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FIFA rejects calls for 26-woman squads in 2023 World Cup, despite pleas from Sarina Wiegman and Martina Voss-Tecklenburg

World Cup 2023 in Australia and New Zealand to go ahead with 23-woman squads; Men's World Cup in Qatar was permitted to retain the 26-man squad limit which was first introduced for last summer's European Championships and retained for the Women's Euros this summer

England women manager Sarina Wiegman ahead of Women's World Cup qualifying match at Stadion Wiener Neustadt, Austria
Image: England women manager Sarina Wiegman was among those to back the proposed changes

FIFA has rejected requests to increase maximum squad sizes to 26 at next summer's Women's World Cup despite Sarina Wiegman being among those to call for the move.

The England boss, and German counterpart Marina Voss-Tecklenburg, discussed the proposal with other international coaches at the Women's World Cup finals draw in October, with a number joining them to back the idea.

The ongoing men's World Cup in Qatar has allowed 26-man squads, as were permitted for both the men's and women's European Championship finals in 2020 and 2021, while football recovered from the effects of the Covid-19 pandemic.

FIFA has not explicitly given its reasoning for the decision, but Sky Sports News has been told the Women's World Cup starting after the domestic season, unlike in Qatar at present, has finished has played a part in their thinking.

The tournament is also due to be played across 31 days, an increase of more than 10 per cent over the Qatar competition, and not all nations set to be involved in Australia and New Zealand were said to back the move.

In November, Wiegman told Sky Sports News larger squad sizes were a necessity to safeguard players' welfare during the tournament.

Wiegman: Embracing English culture key to Euros win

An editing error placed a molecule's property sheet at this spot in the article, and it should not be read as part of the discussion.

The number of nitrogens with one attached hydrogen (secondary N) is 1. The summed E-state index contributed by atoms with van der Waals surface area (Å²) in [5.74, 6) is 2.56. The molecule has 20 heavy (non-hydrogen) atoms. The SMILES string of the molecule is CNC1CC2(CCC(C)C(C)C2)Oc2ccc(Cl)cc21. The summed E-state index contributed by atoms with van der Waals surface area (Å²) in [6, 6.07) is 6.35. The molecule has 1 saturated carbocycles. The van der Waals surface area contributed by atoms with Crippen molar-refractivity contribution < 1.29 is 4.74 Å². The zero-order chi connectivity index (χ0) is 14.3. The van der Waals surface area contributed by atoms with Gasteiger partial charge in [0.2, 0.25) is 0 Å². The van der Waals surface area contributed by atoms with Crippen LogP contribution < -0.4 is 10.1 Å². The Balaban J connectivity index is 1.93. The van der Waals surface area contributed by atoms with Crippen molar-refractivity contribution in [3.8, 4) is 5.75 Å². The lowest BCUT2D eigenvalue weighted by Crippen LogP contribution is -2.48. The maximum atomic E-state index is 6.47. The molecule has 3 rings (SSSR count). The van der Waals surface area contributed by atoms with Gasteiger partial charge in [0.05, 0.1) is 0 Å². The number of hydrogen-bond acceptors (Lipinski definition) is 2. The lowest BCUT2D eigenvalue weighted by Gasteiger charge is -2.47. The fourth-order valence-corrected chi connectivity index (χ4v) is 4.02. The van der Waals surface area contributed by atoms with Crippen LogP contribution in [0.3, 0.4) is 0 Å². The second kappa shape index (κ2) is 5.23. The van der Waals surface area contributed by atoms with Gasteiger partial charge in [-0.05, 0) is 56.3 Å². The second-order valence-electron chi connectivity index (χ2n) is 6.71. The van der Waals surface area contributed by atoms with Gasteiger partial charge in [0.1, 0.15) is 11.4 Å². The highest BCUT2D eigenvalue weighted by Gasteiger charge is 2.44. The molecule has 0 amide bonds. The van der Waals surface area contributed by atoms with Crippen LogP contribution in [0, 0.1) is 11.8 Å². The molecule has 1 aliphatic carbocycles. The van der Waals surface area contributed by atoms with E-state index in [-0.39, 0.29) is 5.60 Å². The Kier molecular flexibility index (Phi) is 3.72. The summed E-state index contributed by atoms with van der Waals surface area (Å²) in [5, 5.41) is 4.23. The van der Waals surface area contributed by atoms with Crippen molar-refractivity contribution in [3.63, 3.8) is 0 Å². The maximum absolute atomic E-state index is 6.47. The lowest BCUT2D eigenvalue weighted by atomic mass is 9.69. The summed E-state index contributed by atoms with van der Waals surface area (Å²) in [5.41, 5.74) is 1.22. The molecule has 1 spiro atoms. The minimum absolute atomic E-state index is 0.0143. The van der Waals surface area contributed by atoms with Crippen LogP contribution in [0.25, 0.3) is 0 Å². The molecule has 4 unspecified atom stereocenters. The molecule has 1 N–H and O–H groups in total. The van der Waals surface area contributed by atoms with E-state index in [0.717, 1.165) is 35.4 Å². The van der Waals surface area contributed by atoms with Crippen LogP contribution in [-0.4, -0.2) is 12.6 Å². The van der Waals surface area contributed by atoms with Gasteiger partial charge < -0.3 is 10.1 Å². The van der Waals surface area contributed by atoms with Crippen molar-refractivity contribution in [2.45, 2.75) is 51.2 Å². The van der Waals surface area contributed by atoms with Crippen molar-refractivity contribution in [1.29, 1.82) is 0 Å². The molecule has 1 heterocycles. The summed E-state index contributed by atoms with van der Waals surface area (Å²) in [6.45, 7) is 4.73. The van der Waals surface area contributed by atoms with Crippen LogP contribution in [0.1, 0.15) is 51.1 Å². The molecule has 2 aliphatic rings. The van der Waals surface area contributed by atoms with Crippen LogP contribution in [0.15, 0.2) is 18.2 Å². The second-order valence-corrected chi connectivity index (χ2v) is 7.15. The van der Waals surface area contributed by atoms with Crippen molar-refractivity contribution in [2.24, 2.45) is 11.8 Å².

Wiegman led England to a record-breaking 2022 - and now says embracing the English culture has been a crucial component behind her success as Lionesses manager.

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England enjoyed a remarkable year under their Dutch coach, with European Championship success secured on home soil during a 12-month period where they remained unbeaten.

Bookending the major tournament triumph in the summer was Arnold Clark Cup glory in February and a memorable victory against World Cup holders the United States at Wembley in September.

The Hague-born Wiegman had only managed clubs in the Netherlands and supervised her own national team before she accepted the job from the Football Association.

In a week where debate over whether foreign managers should take charge of other countries has raged on in men's football, the 53-year-old explained what helped her adaptation in England.

"When I got there, I tried to know more about your culture," Wiegman said. "Although the countries are really close together, there are some differences in culture so I really tried to learn.

"I took some English classes in football. I said I will learn about your culture and try and adapt to your culture but the directness you have to know what is good, I will not go around it or change that.

"The other things I will try and adapt to the English culture. I think it went really well and we really enjoyed ourselves. We can still grow a lot. I think the FA and the players and staff enjoy it too and think we have a very good collaboration."

How friendly can you be with your opposition?

Arsenal's Jen Beattie and Everton's Izzy Christiansen discuss the difficult balance between friendship and rivalry in women's football with former Lioness Rachel Yankey on Three Players and a Podcast.

The setting for the recent WSL game between Manchester United and Aston Villa was Old Trafford and saw players from both teams socialising ahead of the game at the famous ground.

The new Sky Sports podcast - in which three women's football stars talk discuss three hot topics - started with the question 'is there rivalry in the women's game?'

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